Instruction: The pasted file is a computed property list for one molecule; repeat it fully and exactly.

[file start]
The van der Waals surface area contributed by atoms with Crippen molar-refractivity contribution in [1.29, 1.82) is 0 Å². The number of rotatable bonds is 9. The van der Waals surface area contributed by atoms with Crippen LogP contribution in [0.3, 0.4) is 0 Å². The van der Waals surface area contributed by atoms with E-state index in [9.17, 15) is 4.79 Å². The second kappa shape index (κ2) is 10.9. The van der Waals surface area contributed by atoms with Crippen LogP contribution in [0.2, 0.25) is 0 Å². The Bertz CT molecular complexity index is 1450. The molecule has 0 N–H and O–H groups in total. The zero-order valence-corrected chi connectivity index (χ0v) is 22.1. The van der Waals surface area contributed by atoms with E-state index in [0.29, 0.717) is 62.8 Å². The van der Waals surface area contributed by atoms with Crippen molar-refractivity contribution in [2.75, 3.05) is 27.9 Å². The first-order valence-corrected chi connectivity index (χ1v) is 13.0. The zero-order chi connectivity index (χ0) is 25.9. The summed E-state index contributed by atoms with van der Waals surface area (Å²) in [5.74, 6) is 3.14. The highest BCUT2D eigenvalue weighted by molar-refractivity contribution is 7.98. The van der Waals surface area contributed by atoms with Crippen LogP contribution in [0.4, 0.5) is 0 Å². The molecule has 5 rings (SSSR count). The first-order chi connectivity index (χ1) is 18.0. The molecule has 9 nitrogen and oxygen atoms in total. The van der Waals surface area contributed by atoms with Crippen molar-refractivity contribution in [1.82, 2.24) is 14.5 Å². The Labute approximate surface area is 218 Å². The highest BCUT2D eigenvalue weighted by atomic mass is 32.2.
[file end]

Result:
The van der Waals surface area contributed by atoms with Crippen molar-refractivity contribution in [1.29, 1.82) is 0 Å². The number of rotatable bonds is 9. The van der Waals surface area contributed by atoms with Crippen LogP contribution in [0.3, 0.4) is 0 Å². The van der Waals surface area contributed by atoms with E-state index in [9.17, 15) is 4.79 Å². The second kappa shape index (κ2) is 10.9. The van der Waals surface area contributed by atoms with Crippen LogP contribution in [0.2, 0.25) is 0 Å². The Bertz CT molecular complexity index is 1450. The molecule has 0 N–H and O–H groups in total. The zero-order valence-corrected chi connectivity index (χ0v) is 22.1. The van der Waals surface area contributed by atoms with E-state index in [0.29, 0.717) is 62.8 Å². The van der Waals surface area contributed by atoms with Crippen molar-refractivity contribution in [2.75, 3.05) is 27.9 Å². The first-order valence-corrected chi connectivity index (χ1v) is 13.0. The zero-order chi connectivity index (χ0) is 25.9. The summed E-state index contributed by atoms with van der Waals surface area (Å²) in [5.74, 6) is 3.14. The highest BCUT2D eigenvalue weighted by molar-refractivity contribution is 7.98. The van der Waals surface area contributed by atoms with Crippen LogP contribution in [0.4, 0.5) is 0 Å². The molecule has 5 rings (SSSR count). The first-order chi connectivity index (χ1) is 18.0. The molecule has 9 nitrogen and oxygen atoms in total. The van der Waals surface area contributed by atoms with Crippen molar-refractivity contribution in [1.82, 2.24) is 14.5 Å². The Labute approximate surface area is 218 Å². The highest BCUT2D eigenvalue weighted by atomic mass is 32.2.